My primary use for my Neoair All-Season is alpine climbing. I wanted something light, warm, and comfortable. I was using a foam Ridgerest for a while, but at almost the same weight as a Neoair but less warm and less comfy, I decided to upgrade.
I bought a Neoair and the first time I used it, camping on a glacier, I woke up to a completely deflated pad. Should have tested it out at home first. I couldn't find a leak so I assume it was a valve issue; I probably just had a bad apple so I exchanged it for another Neoair. I used this Neoair a few times, including as my only pad on snow and glaciers, and it was actually sufficiently warm and certainly far warmer than a standard foam pad with the same r-value. I think Thermarest is being conservative with their r-value. I wouldn't want to use the pad alone in the winter, but for summer alpine climbing, it was surprisingly good on snow - not great, but definitely good. A couple weekends ago, I went on a very relaxed overnight trip where camping was on dirt. I blew up the Neoair to find out there was a hole in it from who knows what. The material used is just not that strong and not trustworthy.
I decided enough was enough and returned it, getting instead the Neoair All-Season. I had a chance to use the All-Season this past weekend and it worked great. Slightly heavier (5 ounces), but the material is the same thicker type used on the Thermarest Trekker pads. I was camped on dirt so I can't comment on how warm it will be on snow for now, but it kept me plenty warm on the dirt. It is also less 'crinkly' than the standard Neoair. Comfort is identical. The All-Season is slightly larger when rolled up, but it's not notably different at all.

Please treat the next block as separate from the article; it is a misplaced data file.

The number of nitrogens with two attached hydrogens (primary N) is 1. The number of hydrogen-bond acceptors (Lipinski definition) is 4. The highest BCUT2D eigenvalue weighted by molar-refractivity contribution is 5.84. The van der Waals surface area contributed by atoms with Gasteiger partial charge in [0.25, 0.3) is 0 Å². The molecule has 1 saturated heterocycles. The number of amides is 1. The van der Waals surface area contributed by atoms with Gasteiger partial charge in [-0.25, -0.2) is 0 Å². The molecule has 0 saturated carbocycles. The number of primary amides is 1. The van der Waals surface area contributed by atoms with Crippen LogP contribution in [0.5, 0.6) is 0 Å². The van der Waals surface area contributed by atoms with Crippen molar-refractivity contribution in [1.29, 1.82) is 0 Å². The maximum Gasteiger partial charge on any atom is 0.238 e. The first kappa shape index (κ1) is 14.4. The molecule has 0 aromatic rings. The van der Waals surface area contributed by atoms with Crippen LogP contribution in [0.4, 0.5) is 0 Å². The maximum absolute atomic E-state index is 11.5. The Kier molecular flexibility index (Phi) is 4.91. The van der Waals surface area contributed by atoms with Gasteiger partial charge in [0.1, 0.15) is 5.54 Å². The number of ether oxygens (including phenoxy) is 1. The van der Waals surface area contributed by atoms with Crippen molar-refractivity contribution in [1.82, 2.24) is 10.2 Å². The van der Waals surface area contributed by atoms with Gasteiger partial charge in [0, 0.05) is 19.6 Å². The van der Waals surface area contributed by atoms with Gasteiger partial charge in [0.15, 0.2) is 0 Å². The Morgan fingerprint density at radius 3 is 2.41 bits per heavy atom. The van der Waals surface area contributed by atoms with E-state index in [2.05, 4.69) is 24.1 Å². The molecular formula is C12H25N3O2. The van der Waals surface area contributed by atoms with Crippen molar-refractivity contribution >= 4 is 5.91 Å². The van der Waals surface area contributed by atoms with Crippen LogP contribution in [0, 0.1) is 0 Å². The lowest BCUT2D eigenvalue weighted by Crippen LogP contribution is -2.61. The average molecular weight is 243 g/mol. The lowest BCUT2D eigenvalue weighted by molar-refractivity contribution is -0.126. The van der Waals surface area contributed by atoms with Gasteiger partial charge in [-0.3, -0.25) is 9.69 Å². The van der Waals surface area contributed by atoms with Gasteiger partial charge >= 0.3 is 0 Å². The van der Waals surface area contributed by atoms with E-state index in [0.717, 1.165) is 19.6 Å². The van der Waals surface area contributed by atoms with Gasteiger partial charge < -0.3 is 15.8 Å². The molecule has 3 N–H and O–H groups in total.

This all said, I have a few climbing partners how have the standard Neoair and have not had issues with leaks, etc. and sleep just fine on snow with it, but for me, an extra 5 oz of weight is worth the added warmth and durability.
On a side note, the 'stuff sack pump' the Neoair All-Season comes with is worthless. I tried it this weekend and it would take ages to pump the pad with it. Like Thermarest says though, it might be handy in winter when blowing so much hurts the lungs. But for normal use, leave the 2 oz stuff sack at home and put your the pad in a ziplock bag or lighter stuff sack, and blow it up by mouth.
Hope this helps!